If you are providing 35 or more hours per week of care for someone who gets the daily living component of Personal Independence Payment (PIP), the daily living component of Adult Disability Payment, the middle or high rate care component of Disability Living Allowance (DLA), the middle or high care rate of Child Disability PaymentAttendance Allowance or Armed Forces Independence Payment (AFIP), you will be placed in the ‘no work-related requirements’ group. You won’t be expected to do any activities through the jobcentre and you won’t have a work coach. You won’t be expected to look for work. This applies even if you are working too much to be able to claim Carer’s Allowance or Carer Support Payment (Scotland).

If you are providing less than 35 hours per week of care or the person you care for doesn’t receive the right benefits, you should tell your work coach about your caring responsibilities and ask that your claimant commitment is adapted to take them into account. If you do not feel your claimant commitment has taken into account your caring responsibilities, you should get advice.

I'm looking after a child

If you are claiming Universal Credit as a couple, the Department for Work and Pensions (DWP) will ask you to choose one of you as the ‘main carer’ for your children. The children will only affect the claimant commitment of the main carer.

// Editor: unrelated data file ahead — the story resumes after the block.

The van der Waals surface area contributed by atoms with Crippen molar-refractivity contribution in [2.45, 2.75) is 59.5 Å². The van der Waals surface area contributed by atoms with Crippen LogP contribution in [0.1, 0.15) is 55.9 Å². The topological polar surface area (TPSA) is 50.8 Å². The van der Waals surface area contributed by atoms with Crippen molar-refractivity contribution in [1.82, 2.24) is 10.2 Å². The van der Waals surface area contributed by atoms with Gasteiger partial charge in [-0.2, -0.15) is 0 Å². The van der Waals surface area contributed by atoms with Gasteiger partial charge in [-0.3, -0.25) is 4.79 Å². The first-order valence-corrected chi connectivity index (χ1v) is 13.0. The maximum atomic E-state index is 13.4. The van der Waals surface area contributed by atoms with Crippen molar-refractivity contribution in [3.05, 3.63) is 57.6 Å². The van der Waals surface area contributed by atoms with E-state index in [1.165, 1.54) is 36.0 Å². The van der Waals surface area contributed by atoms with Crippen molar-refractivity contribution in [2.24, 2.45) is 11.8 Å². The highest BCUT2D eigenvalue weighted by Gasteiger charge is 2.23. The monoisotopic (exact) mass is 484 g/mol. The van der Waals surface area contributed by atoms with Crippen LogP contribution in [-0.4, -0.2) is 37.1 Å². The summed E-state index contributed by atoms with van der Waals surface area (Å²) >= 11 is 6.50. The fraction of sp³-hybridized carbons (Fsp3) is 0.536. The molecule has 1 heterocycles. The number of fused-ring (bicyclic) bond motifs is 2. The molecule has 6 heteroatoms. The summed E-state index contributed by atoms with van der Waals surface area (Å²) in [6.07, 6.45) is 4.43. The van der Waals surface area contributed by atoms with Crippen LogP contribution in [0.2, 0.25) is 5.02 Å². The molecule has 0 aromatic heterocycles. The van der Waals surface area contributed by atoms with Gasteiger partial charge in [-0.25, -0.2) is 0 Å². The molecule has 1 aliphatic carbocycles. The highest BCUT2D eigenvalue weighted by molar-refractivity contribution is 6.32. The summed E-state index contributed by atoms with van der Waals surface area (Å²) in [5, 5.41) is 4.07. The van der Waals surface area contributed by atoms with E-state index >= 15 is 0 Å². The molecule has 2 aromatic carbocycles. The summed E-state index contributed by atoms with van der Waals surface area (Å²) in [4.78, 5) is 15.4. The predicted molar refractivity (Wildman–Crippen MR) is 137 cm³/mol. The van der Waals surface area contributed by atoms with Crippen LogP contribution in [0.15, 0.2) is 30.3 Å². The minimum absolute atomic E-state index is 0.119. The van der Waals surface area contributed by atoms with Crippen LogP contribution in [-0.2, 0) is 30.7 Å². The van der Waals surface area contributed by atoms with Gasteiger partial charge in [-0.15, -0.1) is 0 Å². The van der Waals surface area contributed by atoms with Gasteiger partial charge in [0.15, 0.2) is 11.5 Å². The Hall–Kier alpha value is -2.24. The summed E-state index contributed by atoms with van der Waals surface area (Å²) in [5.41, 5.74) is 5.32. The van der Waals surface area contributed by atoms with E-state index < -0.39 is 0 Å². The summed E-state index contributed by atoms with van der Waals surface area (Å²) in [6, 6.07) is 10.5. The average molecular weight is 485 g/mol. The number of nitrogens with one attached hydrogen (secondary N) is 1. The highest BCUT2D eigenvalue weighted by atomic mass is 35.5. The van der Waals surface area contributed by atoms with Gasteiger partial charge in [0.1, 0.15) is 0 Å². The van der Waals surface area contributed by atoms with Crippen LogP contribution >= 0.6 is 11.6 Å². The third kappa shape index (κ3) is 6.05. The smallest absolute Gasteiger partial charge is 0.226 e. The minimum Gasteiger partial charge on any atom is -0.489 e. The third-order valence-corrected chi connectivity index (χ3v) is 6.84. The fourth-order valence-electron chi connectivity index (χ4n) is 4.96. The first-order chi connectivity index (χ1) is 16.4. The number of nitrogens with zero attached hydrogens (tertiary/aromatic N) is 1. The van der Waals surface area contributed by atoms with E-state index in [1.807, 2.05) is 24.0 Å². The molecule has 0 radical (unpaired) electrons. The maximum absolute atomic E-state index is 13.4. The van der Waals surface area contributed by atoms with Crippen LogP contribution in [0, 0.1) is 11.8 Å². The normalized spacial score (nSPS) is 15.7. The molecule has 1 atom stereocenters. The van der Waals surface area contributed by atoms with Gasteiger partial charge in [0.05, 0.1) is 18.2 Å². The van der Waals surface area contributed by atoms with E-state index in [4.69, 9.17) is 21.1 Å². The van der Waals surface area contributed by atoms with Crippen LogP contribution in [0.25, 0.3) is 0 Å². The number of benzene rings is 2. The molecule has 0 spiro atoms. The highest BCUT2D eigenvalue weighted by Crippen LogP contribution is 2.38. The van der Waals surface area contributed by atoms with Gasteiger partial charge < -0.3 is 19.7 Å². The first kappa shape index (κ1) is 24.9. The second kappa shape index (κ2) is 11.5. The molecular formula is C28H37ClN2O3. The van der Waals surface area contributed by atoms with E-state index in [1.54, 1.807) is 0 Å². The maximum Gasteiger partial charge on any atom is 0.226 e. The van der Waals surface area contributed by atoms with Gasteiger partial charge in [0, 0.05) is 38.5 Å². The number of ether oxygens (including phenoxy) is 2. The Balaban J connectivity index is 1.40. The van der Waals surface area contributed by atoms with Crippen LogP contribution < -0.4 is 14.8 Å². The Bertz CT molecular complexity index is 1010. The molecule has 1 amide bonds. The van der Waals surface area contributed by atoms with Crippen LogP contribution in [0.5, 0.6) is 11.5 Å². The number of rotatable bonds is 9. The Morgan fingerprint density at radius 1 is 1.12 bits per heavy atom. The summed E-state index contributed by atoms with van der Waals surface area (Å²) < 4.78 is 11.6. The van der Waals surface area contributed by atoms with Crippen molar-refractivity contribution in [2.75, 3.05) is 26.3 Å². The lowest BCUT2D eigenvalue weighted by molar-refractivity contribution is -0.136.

Your claimant commitment depends on the age of your youngest child.

My child is under 1

If your child is under 1 year old, you will be placed in the ‘no work-related requirements’ group. You won’t be expected to do any activities through the jobcentre and you won’t have a work coach. You won’t be expected to look for work. 

My child is aged 1

If your child is aged 1, you will be placed in the ‘work-focused interviews’ group. You won’t be expected to look for work. However, you might be asked to have interviews with a work coach about the kind of work you would like to do in the future.

My child is aged 2

If your child is aged 2, you will be placed in the ‘work preparation’ group. You won’t be expected to look for work but you might be expected to take part in activities to improve your chances of getting a job in the future.

My child is aged 3 - 12

If your child is aged between 3 and 12, you will be placed in the ‘all work-related requirements’ group. You will be expected to look for work and to be available to take up a job if one is offered to you. You won’t be expected to take a job that would mean working more than 30 hours per week and you won’t need to spend more than 30 hours per week looking for work.

My child is aged 13 or over

If your child is aged 13 or over, you will be placed in the ‘all work-related requirements’ group. You will be expected to look for work and to be available to take up a job if one is offered to you. You won’t be expected to take a job that would mean working more than 48 hours per week and you will need to spend 35 hours per week looking for work.

I'm working

You won’t be expected to do any activities at the Jobcentre if you are working and earning more per month than someone would earn working at minimum wage for the number of hours you are expected to work. This is called your ‘earnings threshold’. You can find more information in our guide Working hours and Benefits